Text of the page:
The Boston Red Sox added power and personality in the form of infielder Michael Chavis.
Chavis, a product of Sprayberry High School in Marietta, Ga., was drafted 26th overall by the Red Sox on Thursday. The 18-year-old admitted he was nervous before getting drafted, but his anxiety soon was replaced by jubilation when his agent called to inform him that the Red Sox were selecting him with their first pick in this year’s MLB First-Year Player Draft.
“Watching it go by — whether it was the first pick or anything where I didn’t even expect myself to go — I was nervous from when I woke up this morning,” Chavis told reporters Thursday. “This is a lifelong dream of mine, and I couldn’t believe I was going to be here for this.”
Red Sox director of amateur scouting Amiel Sawdaye said Chavis likely will begin his career at shortstop, though it’s possible he could play third base and/or second base in time. Regardless, it’s Chavis’ bat and character that have turned heads to this point in his young baseball career.
“You can just see his passion for the game, just even his workouts, the way he works, interacts with his teammates, his love for baseball,” Sawdaye said. “He is a personable kid. I’ll tell you, one of the last things we saw, we met with him about two-three weeks ago, and one of our scouts said, ‘Why are you always smiling?’ He said, ‘You know what? Because I’m always happy.’ That’s kind of the way he plays. He plays with a smile on his face. He’s a guy that has an infectious personality and hopefully it permeates in the clubhouse. A guy that I think fans in Boston will hopefully get to know and love up here in the big leagues.”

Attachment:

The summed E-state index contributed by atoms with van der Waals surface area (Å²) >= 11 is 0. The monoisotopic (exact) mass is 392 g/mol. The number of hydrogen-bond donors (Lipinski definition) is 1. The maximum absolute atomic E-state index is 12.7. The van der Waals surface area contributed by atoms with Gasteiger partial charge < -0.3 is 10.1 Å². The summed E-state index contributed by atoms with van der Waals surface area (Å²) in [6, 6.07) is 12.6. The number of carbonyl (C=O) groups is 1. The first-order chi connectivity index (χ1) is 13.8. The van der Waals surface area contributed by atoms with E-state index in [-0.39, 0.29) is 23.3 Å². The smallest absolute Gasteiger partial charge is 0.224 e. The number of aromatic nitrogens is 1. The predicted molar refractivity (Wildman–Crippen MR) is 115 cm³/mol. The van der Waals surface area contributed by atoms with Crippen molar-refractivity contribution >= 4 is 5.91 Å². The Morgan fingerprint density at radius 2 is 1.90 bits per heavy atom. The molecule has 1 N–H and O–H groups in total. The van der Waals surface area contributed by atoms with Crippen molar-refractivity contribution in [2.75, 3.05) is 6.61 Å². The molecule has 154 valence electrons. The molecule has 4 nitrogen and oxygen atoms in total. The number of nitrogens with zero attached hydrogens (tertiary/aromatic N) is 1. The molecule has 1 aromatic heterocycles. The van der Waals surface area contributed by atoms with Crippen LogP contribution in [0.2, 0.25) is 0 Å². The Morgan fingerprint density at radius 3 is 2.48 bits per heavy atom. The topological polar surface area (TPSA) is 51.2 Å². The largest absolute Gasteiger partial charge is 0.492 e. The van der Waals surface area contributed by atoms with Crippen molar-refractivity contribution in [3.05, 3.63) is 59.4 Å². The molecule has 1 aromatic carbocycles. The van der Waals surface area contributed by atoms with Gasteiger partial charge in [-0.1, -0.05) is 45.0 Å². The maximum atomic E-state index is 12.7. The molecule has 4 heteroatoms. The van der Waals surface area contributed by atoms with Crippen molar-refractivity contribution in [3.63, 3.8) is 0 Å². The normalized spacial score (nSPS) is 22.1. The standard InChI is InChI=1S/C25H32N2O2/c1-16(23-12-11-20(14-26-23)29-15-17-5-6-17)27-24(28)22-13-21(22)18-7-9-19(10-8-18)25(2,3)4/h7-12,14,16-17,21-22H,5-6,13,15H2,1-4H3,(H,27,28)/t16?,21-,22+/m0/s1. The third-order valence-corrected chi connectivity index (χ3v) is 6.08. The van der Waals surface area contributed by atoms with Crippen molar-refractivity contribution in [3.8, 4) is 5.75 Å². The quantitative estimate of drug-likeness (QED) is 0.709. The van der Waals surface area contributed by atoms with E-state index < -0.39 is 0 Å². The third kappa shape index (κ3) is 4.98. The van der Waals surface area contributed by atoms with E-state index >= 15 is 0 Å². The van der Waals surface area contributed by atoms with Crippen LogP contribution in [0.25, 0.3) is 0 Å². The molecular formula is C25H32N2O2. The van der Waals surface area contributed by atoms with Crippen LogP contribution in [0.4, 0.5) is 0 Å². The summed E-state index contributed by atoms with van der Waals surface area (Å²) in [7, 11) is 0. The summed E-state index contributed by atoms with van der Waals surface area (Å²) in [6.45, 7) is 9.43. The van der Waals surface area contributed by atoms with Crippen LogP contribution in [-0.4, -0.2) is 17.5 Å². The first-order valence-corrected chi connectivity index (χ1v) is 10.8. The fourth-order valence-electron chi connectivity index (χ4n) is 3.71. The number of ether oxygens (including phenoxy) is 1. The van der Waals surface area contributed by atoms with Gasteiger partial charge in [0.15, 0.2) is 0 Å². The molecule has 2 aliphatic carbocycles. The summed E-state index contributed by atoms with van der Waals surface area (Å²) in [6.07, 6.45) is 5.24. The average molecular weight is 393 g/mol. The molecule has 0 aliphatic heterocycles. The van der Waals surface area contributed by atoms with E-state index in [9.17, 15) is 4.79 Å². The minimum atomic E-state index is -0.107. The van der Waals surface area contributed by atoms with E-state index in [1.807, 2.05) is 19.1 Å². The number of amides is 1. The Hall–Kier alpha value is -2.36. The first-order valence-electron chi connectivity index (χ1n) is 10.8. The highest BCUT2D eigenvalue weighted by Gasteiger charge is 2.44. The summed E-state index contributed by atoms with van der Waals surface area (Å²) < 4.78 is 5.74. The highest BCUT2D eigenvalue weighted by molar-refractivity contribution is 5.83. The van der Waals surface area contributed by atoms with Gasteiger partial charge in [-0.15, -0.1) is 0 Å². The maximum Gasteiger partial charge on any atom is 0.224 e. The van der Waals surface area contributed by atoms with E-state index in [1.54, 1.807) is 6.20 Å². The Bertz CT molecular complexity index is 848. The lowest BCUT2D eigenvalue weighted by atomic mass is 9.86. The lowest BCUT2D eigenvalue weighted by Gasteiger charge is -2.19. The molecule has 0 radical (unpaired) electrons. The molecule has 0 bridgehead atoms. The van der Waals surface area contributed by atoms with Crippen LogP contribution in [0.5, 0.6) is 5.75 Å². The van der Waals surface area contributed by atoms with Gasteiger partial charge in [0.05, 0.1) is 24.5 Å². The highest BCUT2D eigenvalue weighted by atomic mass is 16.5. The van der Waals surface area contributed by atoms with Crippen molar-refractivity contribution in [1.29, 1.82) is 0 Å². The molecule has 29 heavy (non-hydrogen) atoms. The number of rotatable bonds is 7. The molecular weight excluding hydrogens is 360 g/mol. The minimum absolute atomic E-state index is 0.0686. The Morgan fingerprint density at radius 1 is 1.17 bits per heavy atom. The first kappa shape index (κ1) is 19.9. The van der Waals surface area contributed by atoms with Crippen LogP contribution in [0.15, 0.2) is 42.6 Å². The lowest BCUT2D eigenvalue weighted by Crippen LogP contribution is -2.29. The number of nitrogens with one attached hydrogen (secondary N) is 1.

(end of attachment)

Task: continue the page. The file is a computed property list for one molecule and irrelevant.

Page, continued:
Chavis is listed at 5-foot-10, but his small frame hasn’t prevented him from producing plenty of long balls. He hit .580 with 13 homers and 37 RBIs while stealing 21 bases in his senior year, and he said Thursday that power always has been a huge part of his game despite being what some might call “undersized.”
“I think he kind of just got into this mode where when the scouts were in, he wanted to show his power and also probably wanted to hit some cars (at his high school field),” Sawdaye said. “It will be a pretty decent swing for what we like here over the Monster, because I think he’ll probably put some balls on Lansdowne Street and make all the people sitting in the Monster Seats happy in BP, I can tell you that much.”
The Red Sox, of course, have a pretty good “undersized” infielder in Dustin Pedroia. Chavis understands he has a long way to go before playing alongside Pedroia, but the energetic shortstop already models part of his game after the gritty All-Star.
“I love watching Pedroia play. He’s a great player,” Chavis said. “How he plays and goes about the game is incredible. That’s what I think some people are missing nowadays in baseball is that they kind of play lackadaisical, and they’re kind of relaxed. I like how he plays 100 percent and plays as hard as he can every single play of the game.”
Chavis, who was ranked No. 21 among all eligible draft prospects by MLB.com, is no stranger to the Red Sox-Yankees rivalry. His grandmother and grandfather are big Yankees fans, and his uncles and cousins are diehard Red Sox fans. Chavis has never been to Fenway Park, though, and calling the historic ballpark home represents an intriguing possibility for the infielder.
“I’m absolutely thrilled,” Chavis said. “I couldn’t be more excited. With them winning the World Series last year, obviously they have a great program and a great organization and farm system. I can’t wait to become a part of it.”
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